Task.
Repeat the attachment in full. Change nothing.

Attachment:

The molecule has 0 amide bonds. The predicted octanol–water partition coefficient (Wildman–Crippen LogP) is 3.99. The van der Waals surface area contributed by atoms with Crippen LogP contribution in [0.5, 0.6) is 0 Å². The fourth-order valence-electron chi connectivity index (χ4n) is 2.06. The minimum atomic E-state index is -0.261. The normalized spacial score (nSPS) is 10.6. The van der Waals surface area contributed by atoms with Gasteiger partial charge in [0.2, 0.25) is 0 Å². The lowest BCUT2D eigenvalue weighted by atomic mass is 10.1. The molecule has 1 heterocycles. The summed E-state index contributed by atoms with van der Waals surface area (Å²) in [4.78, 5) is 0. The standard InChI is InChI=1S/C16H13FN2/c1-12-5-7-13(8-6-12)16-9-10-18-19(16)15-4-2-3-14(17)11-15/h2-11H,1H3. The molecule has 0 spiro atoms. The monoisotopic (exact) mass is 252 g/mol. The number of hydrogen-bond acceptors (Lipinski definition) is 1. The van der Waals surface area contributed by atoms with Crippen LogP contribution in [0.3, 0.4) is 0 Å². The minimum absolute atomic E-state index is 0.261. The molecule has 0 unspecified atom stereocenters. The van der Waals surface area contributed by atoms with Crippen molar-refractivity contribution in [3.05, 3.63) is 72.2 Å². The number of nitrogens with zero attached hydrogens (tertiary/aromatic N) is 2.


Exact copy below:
The molecule has 0 amide bonds. The predicted octanol–water partition coefficient (Wildman–Crippen LogP) is 3.99. The van der Waals surface area contributed by atoms with Crippen LogP contribution in [0.5, 0.6) is 0 Å². The fourth-order valence-electron chi connectivity index (χ4n) is 2.06. The minimum atomic E-state index is -0.261. The normalized spacial score (nSPS) is 10.6. The van der Waals surface area contributed by atoms with Gasteiger partial charge in [0.2, 0.25) is 0 Å². The lowest BCUT2D eigenvalue weighted by atomic mass is 10.1. The molecule has 1 heterocycles. The summed E-state index contributed by atoms with van der Waals surface area (Å²) in [4.78, 5) is 0. The standard InChI is InChI=1S/C16H13FN2/c1-12-5-7-13(8-6-12)16-9-10-18-19(16)15-4-2-3-14(17)11-15/h2-11H,1H3. The molecule has 0 spiro atoms. The monoisotopic (exact) mass is 252 g/mol. The number of hydrogen-bond acceptors (Lipinski definition) is 1. The van der Waals surface area contributed by atoms with Crippen LogP contribution in [0.3, 0.4) is 0 Å². The minimum absolute atomic E-state index is 0.261. The molecule has 0 unspecified atom stereocenters. The van der Waals surface area contributed by atoms with Crippen molar-refractivity contribution in [3.05, 3.63) is 72.2 Å². The number of nitrogens with zero attached hydrogens (tertiary/aromatic N) is 2.